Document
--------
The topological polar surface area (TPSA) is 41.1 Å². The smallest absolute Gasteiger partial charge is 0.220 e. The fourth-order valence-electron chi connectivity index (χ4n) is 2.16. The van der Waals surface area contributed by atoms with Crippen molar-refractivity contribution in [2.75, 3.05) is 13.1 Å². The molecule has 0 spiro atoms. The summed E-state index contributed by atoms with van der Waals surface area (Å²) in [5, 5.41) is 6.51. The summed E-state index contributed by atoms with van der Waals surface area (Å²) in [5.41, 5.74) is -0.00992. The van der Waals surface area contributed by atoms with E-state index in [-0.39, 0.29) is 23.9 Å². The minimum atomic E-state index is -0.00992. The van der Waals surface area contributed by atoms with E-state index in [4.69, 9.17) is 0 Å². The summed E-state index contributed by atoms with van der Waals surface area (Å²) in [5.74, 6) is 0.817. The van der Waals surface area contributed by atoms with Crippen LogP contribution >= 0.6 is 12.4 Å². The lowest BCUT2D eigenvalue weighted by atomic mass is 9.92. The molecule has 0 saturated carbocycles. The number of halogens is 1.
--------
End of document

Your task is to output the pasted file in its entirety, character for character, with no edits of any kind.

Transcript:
The topological polar surface area (TPSA) is 41.1 Å². The smallest absolute Gasteiger partial charge is 0.220 e. The fourth-order valence-electron chi connectivity index (χ4n) is 2.16. The van der Waals surface area contributed by atoms with Crippen molar-refractivity contribution in [2.75, 3.05) is 13.1 Å². The molecule has 0 spiro atoms. The summed E-state index contributed by atoms with van der Waals surface area (Å²) in [5, 5.41) is 6.51. The summed E-state index contributed by atoms with van der Waals surface area (Å²) in [5.41, 5.74) is -0.00992. The van der Waals surface area contributed by atoms with E-state index in [-0.39, 0.29) is 23.9 Å². The minimum atomic E-state index is -0.00992. The van der Waals surface area contributed by atoms with E-state index in [4.69, 9.17) is 0 Å². The summed E-state index contributed by atoms with van der Waals surface area (Å²) in [5.74, 6) is 0.817. The van der Waals surface area contributed by atoms with Crippen LogP contribution >= 0.6 is 12.4 Å². The lowest BCUT2D eigenvalue weighted by atomic mass is 9.92. The molecule has 0 saturated carbocycles. The number of halogens is 1.